There’s one thing they know for certain at Hillyard’s Pump House Community Garden: They will not run out of water. The garden is located on the Spokane Water Department property, right next to the pump that’s responsible for delivering water to a big part of northeast Spokane.
“The water department actually gives us the water for free,” said Donna Fagan, Pump House Community Garden president. “And they were gracious to put in the spigots for watering, promising they’d add more as the garden grows.”
The pump house garden produced its first crop in 2008. It was one of the gardens that got funding from a nutrition program managed by the Spokane Regional Health District, and the Water Department embraced the idea as a way of cutting back on maintenance around the pump house.
“Since we are here, right next to the water source, we can’t use chemicals or anything that may hurt the water supply,” Fagan said. Judging by this year’s tomato and potato crop, going without chemicals is just fine as the 24 raised beds are bursting at the corners. Most community gardens are grown without chemicals.
Fagan said about 10 families, many of them apartment dwellers, have beds at the garden.
“Some of them live in the Regal Apartments, and they’ve organized it so they take turns watering,” said Fagan, who’s married to Spokane City Councilman Mike Fagan. She became involved with the garden at its inception because she was on the Hillyard Steering Committee and on the Bemiss Neighborhood Council.
“I think I was the only one there who knew anything about gardening,” she said, laughing.
Christy Gerhardt is the garden’s manager and she’s been involved since last year.
Gerhardt said she got started at the garden after she moved from a horse farm to an apartment and missed gardening. She’s taken composting classes provided by Spokane Regional Solid Waste System and will be a master composter once she’s finished 40 hours of volunteer and outreach work about composting.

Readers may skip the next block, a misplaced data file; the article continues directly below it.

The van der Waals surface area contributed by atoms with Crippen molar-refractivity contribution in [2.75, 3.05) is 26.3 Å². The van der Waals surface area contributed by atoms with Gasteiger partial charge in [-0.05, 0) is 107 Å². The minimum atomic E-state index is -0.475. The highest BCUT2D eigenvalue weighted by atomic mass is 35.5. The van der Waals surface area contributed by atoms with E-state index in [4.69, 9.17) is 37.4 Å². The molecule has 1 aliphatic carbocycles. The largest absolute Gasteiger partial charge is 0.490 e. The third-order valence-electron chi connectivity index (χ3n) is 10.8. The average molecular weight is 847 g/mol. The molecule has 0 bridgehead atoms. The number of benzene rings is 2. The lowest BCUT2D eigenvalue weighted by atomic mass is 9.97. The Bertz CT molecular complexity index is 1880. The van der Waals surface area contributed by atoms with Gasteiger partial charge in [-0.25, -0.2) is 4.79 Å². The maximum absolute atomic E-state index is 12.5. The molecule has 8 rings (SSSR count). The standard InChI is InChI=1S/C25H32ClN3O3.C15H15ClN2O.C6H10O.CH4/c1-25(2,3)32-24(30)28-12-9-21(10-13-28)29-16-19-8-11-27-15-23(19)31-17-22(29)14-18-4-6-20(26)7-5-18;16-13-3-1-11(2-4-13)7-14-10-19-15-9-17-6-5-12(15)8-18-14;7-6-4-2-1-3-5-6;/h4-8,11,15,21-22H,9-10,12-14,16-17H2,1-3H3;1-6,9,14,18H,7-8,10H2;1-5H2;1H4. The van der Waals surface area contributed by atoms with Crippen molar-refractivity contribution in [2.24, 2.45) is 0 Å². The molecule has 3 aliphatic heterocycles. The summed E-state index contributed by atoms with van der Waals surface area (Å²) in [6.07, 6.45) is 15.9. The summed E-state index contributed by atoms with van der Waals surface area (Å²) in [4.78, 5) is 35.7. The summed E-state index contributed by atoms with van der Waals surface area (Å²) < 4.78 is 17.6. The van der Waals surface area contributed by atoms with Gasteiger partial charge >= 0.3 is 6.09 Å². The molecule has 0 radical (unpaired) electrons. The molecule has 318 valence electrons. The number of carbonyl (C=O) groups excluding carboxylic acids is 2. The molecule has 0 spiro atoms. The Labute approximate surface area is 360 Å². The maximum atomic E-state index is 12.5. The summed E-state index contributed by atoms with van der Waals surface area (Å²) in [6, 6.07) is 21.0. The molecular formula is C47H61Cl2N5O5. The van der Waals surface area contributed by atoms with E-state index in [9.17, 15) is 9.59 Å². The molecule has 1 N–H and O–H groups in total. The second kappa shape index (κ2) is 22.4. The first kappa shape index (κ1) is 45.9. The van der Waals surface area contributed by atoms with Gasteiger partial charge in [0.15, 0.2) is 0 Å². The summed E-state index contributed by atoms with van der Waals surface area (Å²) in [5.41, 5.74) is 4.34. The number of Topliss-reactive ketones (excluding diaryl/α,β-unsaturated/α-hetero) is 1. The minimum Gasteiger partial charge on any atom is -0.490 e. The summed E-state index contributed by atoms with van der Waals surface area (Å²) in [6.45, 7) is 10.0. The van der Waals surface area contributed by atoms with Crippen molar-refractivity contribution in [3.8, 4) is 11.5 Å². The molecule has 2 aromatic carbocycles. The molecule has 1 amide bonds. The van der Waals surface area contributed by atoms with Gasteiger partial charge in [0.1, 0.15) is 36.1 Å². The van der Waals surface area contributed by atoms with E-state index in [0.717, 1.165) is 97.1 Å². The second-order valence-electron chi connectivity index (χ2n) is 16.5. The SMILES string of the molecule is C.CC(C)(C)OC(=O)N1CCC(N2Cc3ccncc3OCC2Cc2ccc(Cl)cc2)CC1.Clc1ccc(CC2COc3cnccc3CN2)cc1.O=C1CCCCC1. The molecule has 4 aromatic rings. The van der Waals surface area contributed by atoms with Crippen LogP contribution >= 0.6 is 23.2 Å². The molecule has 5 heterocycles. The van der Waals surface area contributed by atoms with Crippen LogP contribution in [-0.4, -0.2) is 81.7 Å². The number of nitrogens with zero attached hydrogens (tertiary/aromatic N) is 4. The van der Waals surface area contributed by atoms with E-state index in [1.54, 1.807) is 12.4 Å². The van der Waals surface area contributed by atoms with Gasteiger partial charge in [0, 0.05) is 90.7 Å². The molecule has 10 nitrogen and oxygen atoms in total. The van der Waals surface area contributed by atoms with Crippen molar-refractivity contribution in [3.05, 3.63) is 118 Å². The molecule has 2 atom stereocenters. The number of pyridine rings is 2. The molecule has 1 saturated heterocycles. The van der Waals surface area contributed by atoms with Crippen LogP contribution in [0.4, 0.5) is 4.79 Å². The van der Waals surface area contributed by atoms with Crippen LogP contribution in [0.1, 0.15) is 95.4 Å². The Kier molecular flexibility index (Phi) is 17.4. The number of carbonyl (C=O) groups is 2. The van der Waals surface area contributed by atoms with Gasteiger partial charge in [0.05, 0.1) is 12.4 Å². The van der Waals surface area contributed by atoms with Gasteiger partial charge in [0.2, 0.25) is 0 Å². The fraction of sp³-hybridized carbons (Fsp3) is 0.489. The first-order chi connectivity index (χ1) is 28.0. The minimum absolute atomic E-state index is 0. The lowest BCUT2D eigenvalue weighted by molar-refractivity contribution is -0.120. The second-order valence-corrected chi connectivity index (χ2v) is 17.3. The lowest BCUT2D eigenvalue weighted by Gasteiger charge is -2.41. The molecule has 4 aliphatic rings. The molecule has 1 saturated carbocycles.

“I’m pretty sure she’s done with that by now, as much as she’s helped us,” Fagan said.
Gerhardt is helping everyone in the garden compost appropriately and said the classes she took were the most fun she’d had in a long time.
“You just learn so much,” she said, explaining that some of the most common composting mistakes made are trying to compost garden waste that hasn’t been cut into small enough pieces.
“Even leaves have to be shredded or they’ll mat and the process won’t work,” Gerhardt said. “Compost also has to be aerated, and it has to have moisture to turn out well.” Not recommended as compost material are grease, dairy, diseased plants and animal waste because of potential disease agents.
“But it’s not hard; you can get the hang of it,” said Gerhardt, who has two beds at the pump house and two other beds at the ECCO Garden in the East Central Neighborhood.
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Fagan has raised beds in the garden at her home but said having a home garden won’t preclude someone from gardening at the pump house.
“Some people come here because their own gardens are too shady or too small,” Fagan said.
Both women said they would love to see more front lawns turned into vegetable gardens.
“That just makes so much sense,” said Fagan.
The original plan was for the garden to grow by six beds every season. The oldest beds need to be refurbished or replaced, Fagan said, because they were built out of recycled wood and are beginning to fall apart.
“And we would like to have some handicap accessible beds,” Fagan said, explaining that would require a bit more construction and also reconfiguration of the garden to make it easier for wheelchairs.
It’s $20 for a full raised bed for one growing season. Those funds go to paying for fencing, mulch and materials to build more beds.
This season, Fagan said they hope to add a shed to the garden.
“A neighbor down the street comes up and mows the grass for us,” Fagan said. “If we had a shed we could keep our tools here.”
This year there are plans for a harvest party. Gerhardt said she’s noticed people really like growing things, but not always harvesting.
“I don’t know why that is,” she said, “but a harvest party may help that.”
Fagan said leftover vegetables could be donated to the food bank at the North East Community Center, which is also a stakeholder in the garden by handling all the finances.
Both women said the garden is thriving and growing at just the right pace, one bed at a time.
“We just love it here,” Gerhardt said.